Greece is enforcing its option of an opt-out law that is included in a U.S.-EU deal that allows the US mega grower access to European crops.
Under a law signed in March individual EU countries can seek exclusion from any approval request for genetically modified cultivation across the EU. Specifically, Monsanto sought approval to grow its MON810, a type of pest-resistant corn.
But Greece said no way.
The EU law allows member states to decide themselves, a stipulation that has angered the United States, which wants Europe to open its doors fully to American GM crops as part of a planned EU-U.S. free trade deal.
In a statement this week, the European Commission confirmed that so far only Latvia and Greece had asked for opt-outs from Monsanto’s request to grow their GM crops.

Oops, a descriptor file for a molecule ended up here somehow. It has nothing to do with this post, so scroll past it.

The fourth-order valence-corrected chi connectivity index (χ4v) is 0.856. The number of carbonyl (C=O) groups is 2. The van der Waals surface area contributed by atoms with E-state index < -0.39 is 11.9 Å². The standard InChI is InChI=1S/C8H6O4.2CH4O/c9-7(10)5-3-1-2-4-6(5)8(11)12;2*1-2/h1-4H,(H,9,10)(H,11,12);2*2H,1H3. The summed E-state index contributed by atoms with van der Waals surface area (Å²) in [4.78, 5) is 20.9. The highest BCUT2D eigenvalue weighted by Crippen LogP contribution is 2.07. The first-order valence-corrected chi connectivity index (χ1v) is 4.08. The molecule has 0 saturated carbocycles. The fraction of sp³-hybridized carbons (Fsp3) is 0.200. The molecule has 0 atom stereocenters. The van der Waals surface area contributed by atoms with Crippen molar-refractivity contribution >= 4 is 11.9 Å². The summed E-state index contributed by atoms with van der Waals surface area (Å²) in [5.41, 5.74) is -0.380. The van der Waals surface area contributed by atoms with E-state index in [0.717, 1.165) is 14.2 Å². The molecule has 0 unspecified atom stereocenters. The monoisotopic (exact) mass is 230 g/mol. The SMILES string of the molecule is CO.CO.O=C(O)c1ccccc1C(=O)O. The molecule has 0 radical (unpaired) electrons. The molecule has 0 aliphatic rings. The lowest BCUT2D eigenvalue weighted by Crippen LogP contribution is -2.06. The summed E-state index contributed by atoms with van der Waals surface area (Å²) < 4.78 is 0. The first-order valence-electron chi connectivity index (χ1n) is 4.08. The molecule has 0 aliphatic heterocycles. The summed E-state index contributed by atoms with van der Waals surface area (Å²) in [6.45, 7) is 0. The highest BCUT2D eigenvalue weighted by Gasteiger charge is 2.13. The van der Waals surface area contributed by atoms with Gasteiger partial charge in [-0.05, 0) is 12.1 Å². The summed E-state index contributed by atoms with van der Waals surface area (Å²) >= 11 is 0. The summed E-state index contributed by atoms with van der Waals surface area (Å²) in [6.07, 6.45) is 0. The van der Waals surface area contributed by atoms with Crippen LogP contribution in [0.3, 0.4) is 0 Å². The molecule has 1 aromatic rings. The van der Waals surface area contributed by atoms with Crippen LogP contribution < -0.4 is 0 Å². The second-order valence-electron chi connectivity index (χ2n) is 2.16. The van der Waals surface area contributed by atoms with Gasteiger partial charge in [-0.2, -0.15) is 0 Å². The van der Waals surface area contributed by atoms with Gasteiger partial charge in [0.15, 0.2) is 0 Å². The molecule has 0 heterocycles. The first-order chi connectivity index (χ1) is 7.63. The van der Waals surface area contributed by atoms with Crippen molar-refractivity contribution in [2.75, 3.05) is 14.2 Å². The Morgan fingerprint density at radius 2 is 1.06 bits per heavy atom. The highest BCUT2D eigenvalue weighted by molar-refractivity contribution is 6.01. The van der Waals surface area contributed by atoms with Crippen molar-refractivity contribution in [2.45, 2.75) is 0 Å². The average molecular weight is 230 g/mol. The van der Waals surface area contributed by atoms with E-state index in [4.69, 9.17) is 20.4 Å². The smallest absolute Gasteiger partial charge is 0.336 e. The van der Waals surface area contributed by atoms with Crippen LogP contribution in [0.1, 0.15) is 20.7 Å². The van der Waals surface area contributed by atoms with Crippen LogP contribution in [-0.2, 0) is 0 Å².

Monsanto fired back at Greece and Latvia, stating that their decision “contradicts and undermines the scientific consensus on the safety” of GM products.
“Nevertheless, we regret that some countries are deviating from a science-based approach to innovation in agriculture and have elected to prohibit the cultivation of a successful GM product on arbitrary political grounds,” the statement said.